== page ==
Pablo Picasso is an artist with totally recognizable style. He’s one of those artists that pretty much everyone is somewhat familiar with, and catches your eye in an interesting way. Sure, some might not think his stuff is that great or really worth all the attention, but what I love about his paintings are the simplicity of his shapes and forms, making his artworks seem almost childlike.
And what’s great about that is kids of all ages can appreciate his work. It’s not overwhelming or challenging. It is what it is. For some kids, they just see lines, shapes, and colors, while others might see the emotion, balanced composition, and the inner drive that pushed Picasso to paint more, and more, and more.
Picasso created many different creations over his life and to concentrate on just one image is almost impossible. But, one can take a closer look at part of his style – which was the use of dark, strong lines. Sometimes those lines cut women in half, depicted sad scenes, or just shapes found in everyday life. Your child can learn more about Picasso while using his technique of outlining by creating a whimsical and interesting outline still life.
Start by taking a closer look at some of Picasso’s artworks and talk about all the interesting things your child sees within them. Even if he’s not sure what’s happening, talking about art and art concepts encourages creativity in your child and shows you value his opinions. See if he can find one artwork he feels connected with and explore it further.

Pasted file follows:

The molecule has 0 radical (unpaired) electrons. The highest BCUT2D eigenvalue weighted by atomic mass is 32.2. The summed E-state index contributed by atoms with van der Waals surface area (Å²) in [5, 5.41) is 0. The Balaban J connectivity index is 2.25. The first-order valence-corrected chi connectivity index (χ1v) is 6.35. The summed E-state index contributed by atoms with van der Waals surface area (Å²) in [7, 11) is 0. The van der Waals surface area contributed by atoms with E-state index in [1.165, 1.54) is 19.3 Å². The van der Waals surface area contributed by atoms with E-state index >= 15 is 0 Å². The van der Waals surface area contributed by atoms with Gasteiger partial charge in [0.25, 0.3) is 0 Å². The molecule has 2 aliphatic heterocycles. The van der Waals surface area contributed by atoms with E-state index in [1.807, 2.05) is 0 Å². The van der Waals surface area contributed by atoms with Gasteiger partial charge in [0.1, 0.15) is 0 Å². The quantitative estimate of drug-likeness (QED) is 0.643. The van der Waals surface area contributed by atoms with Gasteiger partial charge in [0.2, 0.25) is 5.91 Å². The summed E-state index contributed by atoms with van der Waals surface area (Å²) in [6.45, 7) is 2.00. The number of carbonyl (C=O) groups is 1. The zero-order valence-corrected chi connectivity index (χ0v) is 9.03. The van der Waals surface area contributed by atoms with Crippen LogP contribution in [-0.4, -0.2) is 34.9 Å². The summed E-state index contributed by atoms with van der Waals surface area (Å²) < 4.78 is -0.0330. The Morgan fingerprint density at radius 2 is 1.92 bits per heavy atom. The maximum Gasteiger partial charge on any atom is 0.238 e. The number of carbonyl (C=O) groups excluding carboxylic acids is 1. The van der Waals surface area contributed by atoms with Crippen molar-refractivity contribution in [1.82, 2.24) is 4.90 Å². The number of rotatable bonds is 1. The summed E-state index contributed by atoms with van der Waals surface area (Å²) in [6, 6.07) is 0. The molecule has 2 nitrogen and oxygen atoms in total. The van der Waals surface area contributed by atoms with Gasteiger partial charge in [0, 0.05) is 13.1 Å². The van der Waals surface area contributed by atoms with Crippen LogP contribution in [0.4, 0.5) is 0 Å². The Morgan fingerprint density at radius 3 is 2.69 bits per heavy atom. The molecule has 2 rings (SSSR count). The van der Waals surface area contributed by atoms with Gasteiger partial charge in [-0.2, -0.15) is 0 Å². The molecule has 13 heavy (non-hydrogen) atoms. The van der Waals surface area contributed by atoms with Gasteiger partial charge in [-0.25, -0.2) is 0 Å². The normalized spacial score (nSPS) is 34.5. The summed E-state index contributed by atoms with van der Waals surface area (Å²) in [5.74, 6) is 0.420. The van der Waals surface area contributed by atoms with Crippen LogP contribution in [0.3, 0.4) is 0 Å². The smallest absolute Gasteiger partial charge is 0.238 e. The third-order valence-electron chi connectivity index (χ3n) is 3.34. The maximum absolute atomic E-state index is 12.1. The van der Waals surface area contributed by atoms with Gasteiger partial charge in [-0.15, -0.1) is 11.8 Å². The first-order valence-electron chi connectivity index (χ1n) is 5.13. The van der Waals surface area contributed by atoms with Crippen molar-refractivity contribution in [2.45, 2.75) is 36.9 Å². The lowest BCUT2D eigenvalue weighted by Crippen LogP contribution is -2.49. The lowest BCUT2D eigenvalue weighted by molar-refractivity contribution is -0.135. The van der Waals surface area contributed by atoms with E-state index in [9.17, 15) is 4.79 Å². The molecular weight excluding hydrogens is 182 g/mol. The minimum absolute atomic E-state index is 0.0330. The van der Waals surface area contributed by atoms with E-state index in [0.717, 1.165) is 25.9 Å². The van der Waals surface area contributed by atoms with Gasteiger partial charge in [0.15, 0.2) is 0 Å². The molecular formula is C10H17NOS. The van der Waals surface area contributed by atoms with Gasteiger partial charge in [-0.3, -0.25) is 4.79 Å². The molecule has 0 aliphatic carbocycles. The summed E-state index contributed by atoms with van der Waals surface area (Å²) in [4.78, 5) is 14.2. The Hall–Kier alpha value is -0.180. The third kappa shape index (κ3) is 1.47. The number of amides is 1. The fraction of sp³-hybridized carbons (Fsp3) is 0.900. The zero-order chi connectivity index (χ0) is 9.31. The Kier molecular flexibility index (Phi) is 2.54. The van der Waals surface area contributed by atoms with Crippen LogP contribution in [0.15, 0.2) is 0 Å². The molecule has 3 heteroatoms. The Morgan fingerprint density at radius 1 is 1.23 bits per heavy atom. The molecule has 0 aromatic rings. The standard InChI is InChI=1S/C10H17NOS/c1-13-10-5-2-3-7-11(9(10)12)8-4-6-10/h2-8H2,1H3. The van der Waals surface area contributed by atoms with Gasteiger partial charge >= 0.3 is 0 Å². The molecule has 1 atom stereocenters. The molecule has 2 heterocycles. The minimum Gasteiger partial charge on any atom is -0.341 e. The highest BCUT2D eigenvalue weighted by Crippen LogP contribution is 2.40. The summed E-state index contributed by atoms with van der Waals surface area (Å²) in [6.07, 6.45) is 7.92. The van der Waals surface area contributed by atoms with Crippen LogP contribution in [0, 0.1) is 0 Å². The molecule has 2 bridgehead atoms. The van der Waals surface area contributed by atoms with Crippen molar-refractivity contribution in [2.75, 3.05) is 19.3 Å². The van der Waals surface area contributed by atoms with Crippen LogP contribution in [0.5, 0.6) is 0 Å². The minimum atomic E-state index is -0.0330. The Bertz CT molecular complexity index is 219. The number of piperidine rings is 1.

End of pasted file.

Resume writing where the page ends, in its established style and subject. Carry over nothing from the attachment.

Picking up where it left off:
My tot is a bit young for creating strong, bold lines, but kids aged four and up can totally get into this art experience. Invite them to go on a scavenger hunt searching out three interesting objects for creating a Picasso inspired still life. Picasso created tons of paintings depicting random items, like vases and fruit. Take a closer look at one of my favorites, Pitcher, Candle and Enamel Saucepan, for some inspiration.
Now invite your child to arrange the three objects in an interesting way for creating his outline still life. He can line them up in a row or in a random grouping.
Offer your child a black crayon along with a ruler to begin making his dark, strong outlines. Picasso often used angular lines, or ones that had edges. He also explored the beauty of using organic, or curving lines. Encourage your child to take his time and think about angles, balance, and composition. He can use the ruler to make sharp, angled edges and free draw organic, curving ones. I helped my tot make the outlines for her Picasso inspired creation, but knew she could do the next step on her own.
Once he’s happy with his outlines, he can use watercolors to add bright, vibrant color. I offered my daughter a few selections of watercolor paints in small containers and invited her to add dabs of color on the paper, coloring in the exciting still life. Encourage your child to do the same – he can use realistic colors or get creative, painting his still life with any colors he likes.
After he’s filled his paper with paint, compare the real life still life with his Picasso inspired outline creation. How do they look?